It was also said this afternoon that there would be an increase in the facilities being given to exporters. This again is right. There are many industries in this country that are grateful to the Government for the Export Credit Guarantee Scheme. If this can be increased and enlarged, so much the better. When people criticise the import surcharge they should realise that it was essential because of the legacy we found when we became the Government. The Export Credit Guarantee Scheme was necessary in order to stimulate our exports and to sell our goods overseas.

There is positive proof in the Budget that the Chancellor has drawn it up with the national problems in mind. We must get out of this vicious circle of periodic crises where we have a balance of payments problem recurring every three or four years which in the past has been solved only be creating something like 800,000 people unemployed. We want to avoid that and we have been fighting against it. This is what this Budget is designed to do—to maintain that low figures of 1·2 per cent. or 1·3 per cent. unemployment. That is what we are after when we speak of maintaining full employment.

We want at the same time to maintain a steady—not a galloping and then a full-stop and reverse—type of growth. We want a steady and sustained rate of growth in the whole of industry. This I think we have done. It is so easy to solve any balance of payment crisis or economic problems merely by applying the screw and forcing people out of work. We can reduce the purchasing power of the people quite easily in that way. We can make conditions such that they have not the money to buy goods and so cut back on demand. But that would stunt and cripple the economy and retard growth. We decided to set our face against this.

It is also the duty of the Budget and of the Labour Government to make sure that not only do we have the full employment we seek but that we increase the whole wealth of the country. We cannot do that unless we are prepared to face the fact that if we are to go on shouldering burdens which our economy cannot carry the net result will be economic bankruptcy. That is why in the Budget Statement this afternoon I was pleased to hear the Chancellor's comments on the question of our troops in Germany and that we should be relieved of some of the payments for keeping them there. I hope we shall go further in this respect. Although there has been a review of defence costs, I hope there will be a further review to see how it is possible to make certain that defence expenditure bears a realistic relation to our economy. Otherwise we shall be in trouble. There is no point in being, or attempting to be, one of the greatest military Powers in the world if the net result turns out to be economic bankruptcy.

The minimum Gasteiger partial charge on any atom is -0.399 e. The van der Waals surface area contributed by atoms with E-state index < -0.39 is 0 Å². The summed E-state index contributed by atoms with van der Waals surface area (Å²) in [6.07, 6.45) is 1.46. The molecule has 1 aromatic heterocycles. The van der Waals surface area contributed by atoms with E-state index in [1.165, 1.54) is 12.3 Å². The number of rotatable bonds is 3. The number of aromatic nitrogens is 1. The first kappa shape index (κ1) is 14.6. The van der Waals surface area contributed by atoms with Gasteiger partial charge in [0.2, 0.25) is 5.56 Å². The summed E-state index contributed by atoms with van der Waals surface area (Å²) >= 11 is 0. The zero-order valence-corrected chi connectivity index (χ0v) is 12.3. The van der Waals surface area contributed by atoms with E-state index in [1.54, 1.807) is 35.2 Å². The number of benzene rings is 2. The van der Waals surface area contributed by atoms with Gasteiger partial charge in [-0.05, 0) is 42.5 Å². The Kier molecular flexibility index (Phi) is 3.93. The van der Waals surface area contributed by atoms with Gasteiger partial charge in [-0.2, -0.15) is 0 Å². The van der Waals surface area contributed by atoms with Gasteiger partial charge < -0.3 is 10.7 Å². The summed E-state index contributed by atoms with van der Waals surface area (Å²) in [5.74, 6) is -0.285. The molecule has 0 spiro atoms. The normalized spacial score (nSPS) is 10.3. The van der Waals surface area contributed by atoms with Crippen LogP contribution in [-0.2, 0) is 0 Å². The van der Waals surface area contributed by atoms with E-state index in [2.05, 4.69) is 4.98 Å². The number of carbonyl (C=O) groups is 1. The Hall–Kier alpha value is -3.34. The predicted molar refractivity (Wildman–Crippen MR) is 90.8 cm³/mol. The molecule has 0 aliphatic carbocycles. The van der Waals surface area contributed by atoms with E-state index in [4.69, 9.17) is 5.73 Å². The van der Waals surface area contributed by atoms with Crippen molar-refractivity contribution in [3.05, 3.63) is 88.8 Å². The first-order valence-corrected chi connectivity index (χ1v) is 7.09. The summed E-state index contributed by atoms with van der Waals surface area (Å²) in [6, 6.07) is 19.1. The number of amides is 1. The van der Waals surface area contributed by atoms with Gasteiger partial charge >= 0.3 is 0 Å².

Mention has been made by hon. Members opposite that the Budget makes no reference to the over-riding need for growth in industry. This is done in many ways, by encouraging investment, and helping to stimulate industry where we can. There has to be an acceptance of change on the part of the manufacturer as to what he makes and where he sells it, and an acceptance of change on the part of the worker in what he produces and where. There has to be an acceptance of change on the part of the nation. There has to be a realisation that unless we change our ways we shall be stuck in the mud for ever. We on this side of the Committee recognise that without change there can be no progress.